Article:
The University of Chicago
Jujitsu Club

 U of C Jujitsu logo

About the sport

Jujitsu specializes in close techniques like joint locks, chokes, throws, holds, and grappling techniques, but it also includes strikes, kicks, blocks, and efficient movement to foil and counter attackers. Our style of Jujitsu, Danzan Ryu, was created by Soke (founder) Henry S. Okazaki. Professor Okazaki studied ancient Jujitsu styles as well as other arts such as judo, karate, kung fu and kendo and created a modernized, complete Jujitsu with self defense applications for modern society. Danzan Ryu Jujitsu is not only a system of self defense, however, but an excellent way to educate the mind in peace, confidence, and control while developing the body in a healthful way.

In class, students practice techniques together, but contact and force are strictly controlled -- THERE IS NO FREE FIGHTING until students have reached a very advanced level of proficiency. Safety is our first priority. Jujitsu practice is excellent exercise, and anybody can tailor the workout to his present level of fitness. Jujitsu is perfect for anyone regardless of age, size, sex, or strength because its techniques use leverage and efficiency of movement rather than relying exclusively on strength or speed.

History of Jujitsu

Jujitsu, also written jujutsu or jiu jitsu, is the ancient hand-to-hand fighting art of the samurai. Recorded as early as 230 BC, Jujitsu had its renaissance during the Edo period of Japan (1603-1868) after Tokugawa Ieyasu formed the Tokugawa Shogunate and brought unification and peace to Japan. This era saw the gradual evolution from weapon styles to weaponless styles, and hundreds of ryu (styles) of Jujitsu flourished, each emphasizing different techniques. With the collapse of the Shogunate and the restoration of the Empire after the Edo period, samurai were outlawed and Jujitsu almost disappeared. A few schools still practiced in secret, however, and in the late 19th and early 20th centuries, aikido (stressing spiritual and less destructive aspects) and judo (emphasizing health and sport aspects) were were developed from Jujitsu.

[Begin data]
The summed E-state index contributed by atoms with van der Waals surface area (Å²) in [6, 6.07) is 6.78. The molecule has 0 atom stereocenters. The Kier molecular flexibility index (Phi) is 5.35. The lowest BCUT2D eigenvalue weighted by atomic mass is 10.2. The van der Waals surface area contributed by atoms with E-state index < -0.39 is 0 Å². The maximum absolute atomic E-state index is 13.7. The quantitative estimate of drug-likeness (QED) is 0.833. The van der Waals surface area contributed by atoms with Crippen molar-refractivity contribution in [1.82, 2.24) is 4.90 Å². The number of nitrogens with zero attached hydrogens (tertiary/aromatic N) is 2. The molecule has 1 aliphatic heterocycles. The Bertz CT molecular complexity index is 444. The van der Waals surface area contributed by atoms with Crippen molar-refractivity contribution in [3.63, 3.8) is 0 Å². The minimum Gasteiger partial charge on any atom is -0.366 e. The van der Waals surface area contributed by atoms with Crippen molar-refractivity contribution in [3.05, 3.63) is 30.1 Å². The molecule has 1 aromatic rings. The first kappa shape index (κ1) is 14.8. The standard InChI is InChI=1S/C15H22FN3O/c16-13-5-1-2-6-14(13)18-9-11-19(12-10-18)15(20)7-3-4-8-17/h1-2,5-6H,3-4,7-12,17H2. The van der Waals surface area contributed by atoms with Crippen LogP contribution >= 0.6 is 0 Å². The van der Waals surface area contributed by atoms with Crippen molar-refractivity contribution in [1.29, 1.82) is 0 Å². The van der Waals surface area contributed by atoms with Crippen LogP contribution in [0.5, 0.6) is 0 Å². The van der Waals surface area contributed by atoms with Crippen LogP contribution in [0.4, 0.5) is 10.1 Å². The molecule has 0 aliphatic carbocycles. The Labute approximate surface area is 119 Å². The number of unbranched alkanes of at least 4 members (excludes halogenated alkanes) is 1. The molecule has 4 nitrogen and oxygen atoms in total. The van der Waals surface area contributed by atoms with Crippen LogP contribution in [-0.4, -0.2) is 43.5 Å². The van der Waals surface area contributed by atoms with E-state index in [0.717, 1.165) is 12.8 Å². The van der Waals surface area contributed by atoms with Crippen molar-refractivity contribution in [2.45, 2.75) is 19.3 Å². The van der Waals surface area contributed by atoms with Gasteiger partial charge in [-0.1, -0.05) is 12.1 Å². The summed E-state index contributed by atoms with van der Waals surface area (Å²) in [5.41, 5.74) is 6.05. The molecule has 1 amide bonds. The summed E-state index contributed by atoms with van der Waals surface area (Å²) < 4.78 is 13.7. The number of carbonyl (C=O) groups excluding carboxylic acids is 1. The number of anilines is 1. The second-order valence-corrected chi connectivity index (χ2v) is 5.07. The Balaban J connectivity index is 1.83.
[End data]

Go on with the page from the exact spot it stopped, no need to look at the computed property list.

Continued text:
Henry S. Okazaki is considered the father of American jujitsu. Born in Japan in 1890, he migrated to Hawaii at the age of 17, where he studied various martial arts extensively. He continued his study during a long trip of Japan. In 1930, he opened a martial arts school which is now known as the American Jujitsu Institute of Hawaii. Here he taught the style of jujitsu he developed himself, incorporating components from the various styles he had studied. He taught all people, without regard to their race or nationalities. In that same year, he also opened the Niko Sanatorium of Restorative Massage, where he earned international reputation for his skill as a physical therapist. Okazaki stressed both the martial and the healing arts because he believed students should know how heal and help others as well as defend themselves and inflict harm.

A group of Okazaki's disciples in California, including Professor Ray L. Law and Professor John Cahill banded together, and in 1958, they founded the American Judo and Jujitsu Federation (AJJF), a non-profit organization in California. Since then, the AJJF has expanded to include schools all over the nation and is affiliated with the World Judo Federation.

Jujitsu in Illinois